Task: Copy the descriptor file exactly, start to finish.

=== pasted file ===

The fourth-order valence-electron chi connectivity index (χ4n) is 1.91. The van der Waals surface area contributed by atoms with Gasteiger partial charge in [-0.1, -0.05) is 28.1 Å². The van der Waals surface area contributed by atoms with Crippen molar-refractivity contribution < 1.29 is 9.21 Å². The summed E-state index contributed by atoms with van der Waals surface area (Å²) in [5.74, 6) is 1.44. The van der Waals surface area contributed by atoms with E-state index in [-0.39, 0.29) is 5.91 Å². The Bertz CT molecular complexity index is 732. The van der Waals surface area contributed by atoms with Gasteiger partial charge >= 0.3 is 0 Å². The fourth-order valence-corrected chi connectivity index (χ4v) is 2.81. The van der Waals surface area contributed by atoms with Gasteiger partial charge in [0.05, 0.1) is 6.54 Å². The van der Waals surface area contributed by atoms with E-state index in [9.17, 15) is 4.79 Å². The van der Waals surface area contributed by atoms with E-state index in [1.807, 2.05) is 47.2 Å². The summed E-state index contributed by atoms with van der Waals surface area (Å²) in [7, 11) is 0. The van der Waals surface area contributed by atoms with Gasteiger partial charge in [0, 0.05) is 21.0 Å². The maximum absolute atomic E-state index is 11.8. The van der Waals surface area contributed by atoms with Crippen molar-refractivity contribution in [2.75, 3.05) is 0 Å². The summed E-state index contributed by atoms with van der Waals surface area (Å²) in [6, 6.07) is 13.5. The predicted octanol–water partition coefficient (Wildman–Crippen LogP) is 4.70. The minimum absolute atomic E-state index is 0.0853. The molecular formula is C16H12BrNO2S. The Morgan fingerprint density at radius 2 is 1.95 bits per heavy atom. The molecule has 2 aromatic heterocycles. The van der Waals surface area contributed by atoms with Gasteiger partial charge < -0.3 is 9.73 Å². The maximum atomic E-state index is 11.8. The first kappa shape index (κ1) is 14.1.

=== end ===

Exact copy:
The fourth-order valence-electron chi connectivity index (χ4n) is 1.91. The van der Waals surface area contributed by atoms with Gasteiger partial charge in [-0.1, -0.05) is 28.1 Å². The van der Waals surface area contributed by atoms with Crippen molar-refractivity contribution < 1.29 is 9.21 Å². The summed E-state index contributed by atoms with van der Waals surface area (Å²) in [5.74, 6) is 1.44. The van der Waals surface area contributed by atoms with E-state index in [-0.39, 0.29) is 5.91 Å². The Bertz CT molecular complexity index is 732. The van der Waals surface area contributed by atoms with Gasteiger partial charge >= 0.3 is 0 Å². The fourth-order valence-corrected chi connectivity index (χ4v) is 2.81. The van der Waals surface area contributed by atoms with Gasteiger partial charge in [0.05, 0.1) is 6.54 Å². The van der Waals surface area contributed by atoms with E-state index in [9.17, 15) is 4.79 Å². The van der Waals surface area contributed by atoms with E-state index in [1.807, 2.05) is 47.2 Å². The summed E-state index contributed by atoms with van der Waals surface area (Å²) in [7, 11) is 0. The van der Waals surface area contributed by atoms with Gasteiger partial charge in [0, 0.05) is 21.0 Å². The maximum absolute atomic E-state index is 11.8. The van der Waals surface area contributed by atoms with Crippen molar-refractivity contribution in [2.75, 3.05) is 0 Å². The summed E-state index contributed by atoms with van der Waals surface area (Å²) in [6, 6.07) is 13.5. The predicted octanol–water partition coefficient (Wildman–Crippen LogP) is 4.70. The minimum absolute atomic E-state index is 0.0853. The molecular formula is C16H12BrNO2S. The Morgan fingerprint density at radius 2 is 1.95 bits per heavy atom. The molecule has 2 aromatic heterocycles. The van der Waals surface area contributed by atoms with Gasteiger partial charge < -0.3 is 9.73 Å². The maximum atomic E-state index is 11.8. The first kappa shape index (κ1) is 14.1.